Don't worry about the reverse polarity too much. If the PCB has the right marking it is clear how to connect it. The extra relay will only add to the costs, the PCB mounted switch would also make it more difficult for the unexperienced to drill a hole on the right spot in a case etc. Or will you be offering this amp in a case or even under a certain brand name ? Larger tank caps will make the amp sound better and a more worthwhile investment. Since you used output relays there won't be any plop while power on so please explain the power relay. I still advise on larger caps than 1800 uF, you were on the right track with the current version 2.0.
Hi, intersting information, i will do more work later.
And about power relay, it's just in case of polarity reverse. That will be a big trouble when a mistake really happen, may be most of the chips on board will burn then. About the caps, i prepare a PSU too, then the total caps will be big enough
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Old 23rd May 2010, 02:45 PM   #145
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Originally Posted by sendler View Post
Why bother with the not paralleled power stage at this point when you have the V2 done? Smaller size? Saves one chip? The single chip version can not drive 4 ohm speakers correct?
Hi Sendler.
V2 is for 4ohm high power(100W) and V1 is for 6/8ohm lower power(50W). so both will meet their own demand i think. no?
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Old 23rd May 2010, 04:20 PM   #146
sendler is offline sendler  United States
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Quote:
Originally Posted by hifimediy View Post
Hi Sendler.
V2 is for 4ohm high power(100W) and V1 is for 6/8ohm lower power(50W). so both will meet their own demand i think. no?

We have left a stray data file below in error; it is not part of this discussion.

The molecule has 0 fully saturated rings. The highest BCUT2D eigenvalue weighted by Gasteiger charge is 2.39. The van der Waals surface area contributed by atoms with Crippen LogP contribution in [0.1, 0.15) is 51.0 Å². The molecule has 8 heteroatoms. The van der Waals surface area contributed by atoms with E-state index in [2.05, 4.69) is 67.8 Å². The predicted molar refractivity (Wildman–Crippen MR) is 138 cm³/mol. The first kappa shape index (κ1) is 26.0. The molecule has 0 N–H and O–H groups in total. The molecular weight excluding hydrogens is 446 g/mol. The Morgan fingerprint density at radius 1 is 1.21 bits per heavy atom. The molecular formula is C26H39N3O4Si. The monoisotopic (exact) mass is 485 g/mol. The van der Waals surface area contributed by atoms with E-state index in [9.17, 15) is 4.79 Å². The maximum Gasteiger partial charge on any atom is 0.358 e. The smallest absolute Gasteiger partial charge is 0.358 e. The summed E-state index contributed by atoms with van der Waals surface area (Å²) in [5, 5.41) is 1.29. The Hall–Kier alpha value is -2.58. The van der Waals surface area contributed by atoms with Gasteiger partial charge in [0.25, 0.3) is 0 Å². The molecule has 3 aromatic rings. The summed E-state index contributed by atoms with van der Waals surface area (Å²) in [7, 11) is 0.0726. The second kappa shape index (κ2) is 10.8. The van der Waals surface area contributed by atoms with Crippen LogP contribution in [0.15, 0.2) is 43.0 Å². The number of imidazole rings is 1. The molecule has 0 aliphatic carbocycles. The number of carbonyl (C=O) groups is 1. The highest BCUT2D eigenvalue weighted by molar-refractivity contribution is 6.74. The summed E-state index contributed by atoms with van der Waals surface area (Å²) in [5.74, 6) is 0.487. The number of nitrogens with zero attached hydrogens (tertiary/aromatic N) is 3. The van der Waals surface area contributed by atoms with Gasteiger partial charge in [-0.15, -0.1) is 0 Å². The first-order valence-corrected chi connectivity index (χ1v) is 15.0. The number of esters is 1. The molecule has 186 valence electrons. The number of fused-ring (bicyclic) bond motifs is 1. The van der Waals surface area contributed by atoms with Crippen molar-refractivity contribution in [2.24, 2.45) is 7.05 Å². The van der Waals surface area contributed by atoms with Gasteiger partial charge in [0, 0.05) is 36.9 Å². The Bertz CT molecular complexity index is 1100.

There will be a demand for the single chip amp only if it happens to sound better for some reason. I would have to assume that the difference in price will be negligible so why not buy the more powerful amp for a few dollars more.
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Old 24th May 2010, 05:43 AM   #147
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Sendler has a point: it will only sell if it sounds better otherwise there won't be a need for a low power version. There are plenty TA2020/21 designs around. If you use a somewhat lower voltage on the V2.0 it will be a low power version too

Optimising/enhancing the V2.0 with the above mentioned features would be a wiser choice.
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Last edited by jean-paul; 24th May 2010 at 05:46 AM.
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Old 25th May 2010, 06:53 AM   #148
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Quote:
Originally Posted by jean-paul View Post
Sendler has a point: it will only sell if it sounds better otherwise there won't be a need for a low power version. There are plenty TA2020/21 designs around. If you use a somewhat lower voltage on the V2.0 it will be a low power version too

Optimising/enhancing the V2.0 with the above mentioned features would be a wiser choice.
, I think there is difference sound between them, but very subjective. and if use higher power chip on V1, it will also ok for 4ohm and not bad i think.
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Old 25th May 2010, 07:09 AM   #149
v-bro is offline v-bro  Netherlands
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Quote:
Originally Posted by sendler View Post
The single chip version can not drive 4 ohm speakers correct?
It can with a beefier power stage chip, like STA517B or STA516, or some Apogee chips. A lot of them can deliver far more than the 3A rated Tripath power stage....
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Old 30th May 2010, 06:37 AM   #150
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V-bro's right. Here comes a new design
[IMG]Click the image to open in full size.V1.1B new[/IMG]